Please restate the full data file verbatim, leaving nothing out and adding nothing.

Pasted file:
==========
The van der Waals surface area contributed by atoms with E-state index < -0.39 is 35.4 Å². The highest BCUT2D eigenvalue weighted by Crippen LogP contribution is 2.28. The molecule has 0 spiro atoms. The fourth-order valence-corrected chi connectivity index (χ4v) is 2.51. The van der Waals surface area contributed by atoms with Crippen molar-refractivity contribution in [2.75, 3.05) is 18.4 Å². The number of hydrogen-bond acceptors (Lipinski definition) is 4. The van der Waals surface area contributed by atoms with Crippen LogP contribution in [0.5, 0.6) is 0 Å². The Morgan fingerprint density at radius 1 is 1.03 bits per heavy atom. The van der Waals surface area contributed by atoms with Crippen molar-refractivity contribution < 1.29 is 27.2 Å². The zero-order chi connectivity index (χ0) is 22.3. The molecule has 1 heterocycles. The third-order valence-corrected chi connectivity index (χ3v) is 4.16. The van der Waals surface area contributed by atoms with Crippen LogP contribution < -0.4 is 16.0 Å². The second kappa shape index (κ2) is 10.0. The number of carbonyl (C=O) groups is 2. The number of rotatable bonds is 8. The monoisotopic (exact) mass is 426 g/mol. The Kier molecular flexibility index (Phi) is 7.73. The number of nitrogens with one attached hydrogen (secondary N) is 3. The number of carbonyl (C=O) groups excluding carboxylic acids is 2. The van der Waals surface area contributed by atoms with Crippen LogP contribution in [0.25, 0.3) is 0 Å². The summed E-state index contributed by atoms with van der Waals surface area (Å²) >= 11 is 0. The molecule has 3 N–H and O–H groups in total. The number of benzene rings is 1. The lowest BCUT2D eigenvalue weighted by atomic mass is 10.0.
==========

The van der Waals surface area contributed by atoms with E-state index < -0.39 is 35.4 Å². The highest BCUT2D eigenvalue weighted by Crippen LogP contribution is 2.28. The molecule has 0 spiro atoms. The fourth-order valence-corrected chi connectivity index (χ4v) is 2.51. The van der Waals surface area contributed by atoms with Crippen molar-refractivity contribution in [2.75, 3.05) is 18.4 Å². The number of hydrogen-bond acceptors (Lipinski definition) is 4. The van der Waals surface area contributed by atoms with Crippen LogP contribution in [0.5, 0.6) is 0 Å². The Morgan fingerprint density at radius 1 is 1.03 bits per heavy atom. The van der Waals surface area contributed by atoms with Crippen molar-refractivity contribution < 1.29 is 27.2 Å². The zero-order chi connectivity index (χ0) is 22.3. The molecule has 1 heterocycles. The third-order valence-corrected chi connectivity index (χ3v) is 4.16. The van der Waals surface area contributed by atoms with Crippen LogP contribution < -0.4 is 16.0 Å². The second kappa shape index (κ2) is 10.0. The number of carbonyl (C=O) groups is 2. The number of rotatable bonds is 8. The monoisotopic (exact) mass is 426 g/mol. The Kier molecular flexibility index (Phi) is 7.73. The number of nitrogens with one attached hydrogen (secondary N) is 3. The number of carbonyl (C=O) groups excluding carboxylic acids is 2. The van der Waals surface area contributed by atoms with Crippen LogP contribution in [0.25, 0.3) is 0 Å². The summed E-state index contributed by atoms with van der Waals surface area (Å²) >= 11 is 0. The molecule has 3 N–H and O–H groups in total. The number of benzene rings is 1. The lowest BCUT2D eigenvalue weighted by atomic mass is 10.0.